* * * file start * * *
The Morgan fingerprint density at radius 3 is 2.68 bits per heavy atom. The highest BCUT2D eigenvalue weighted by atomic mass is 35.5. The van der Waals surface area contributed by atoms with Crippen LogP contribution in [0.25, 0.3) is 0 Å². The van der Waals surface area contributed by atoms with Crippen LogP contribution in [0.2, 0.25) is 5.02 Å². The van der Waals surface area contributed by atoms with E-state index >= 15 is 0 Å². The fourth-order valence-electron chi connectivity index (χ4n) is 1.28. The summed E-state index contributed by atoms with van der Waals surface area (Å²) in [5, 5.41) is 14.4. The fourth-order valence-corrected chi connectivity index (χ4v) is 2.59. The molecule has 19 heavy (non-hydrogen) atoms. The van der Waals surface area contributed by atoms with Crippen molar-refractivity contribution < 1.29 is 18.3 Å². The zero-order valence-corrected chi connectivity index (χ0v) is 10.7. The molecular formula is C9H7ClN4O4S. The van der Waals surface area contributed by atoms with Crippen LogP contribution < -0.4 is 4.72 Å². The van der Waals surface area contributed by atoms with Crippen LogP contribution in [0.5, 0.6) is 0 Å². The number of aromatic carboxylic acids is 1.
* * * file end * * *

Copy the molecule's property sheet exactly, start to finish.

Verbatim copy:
The Morgan fingerprint density at radius 3 is 2.68 bits per heavy atom. The highest BCUT2D eigenvalue weighted by atomic mass is 35.5. The van der Waals surface area contributed by atoms with Crippen LogP contribution in [0.25, 0.3) is 0 Å². The van der Waals surface area contributed by atoms with Crippen LogP contribution in [0.2, 0.25) is 5.02 Å². The van der Waals surface area contributed by atoms with E-state index >= 15 is 0 Å². The fourth-order valence-electron chi connectivity index (χ4n) is 1.28. The summed E-state index contributed by atoms with van der Waals surface area (Å²) in [5, 5.41) is 14.4. The fourth-order valence-corrected chi connectivity index (χ4v) is 2.59. The molecule has 19 heavy (non-hydrogen) atoms. The van der Waals surface area contributed by atoms with Crippen molar-refractivity contribution < 1.29 is 18.3 Å². The zero-order valence-corrected chi connectivity index (χ0v) is 10.7. The molecular formula is C9H7ClN4O4S. The van der Waals surface area contributed by atoms with Crippen LogP contribution < -0.4 is 4.72 Å². The van der Waals surface area contributed by atoms with Crippen LogP contribution in [0.5, 0.6) is 0 Å². The number of aromatic carboxylic acids is 1.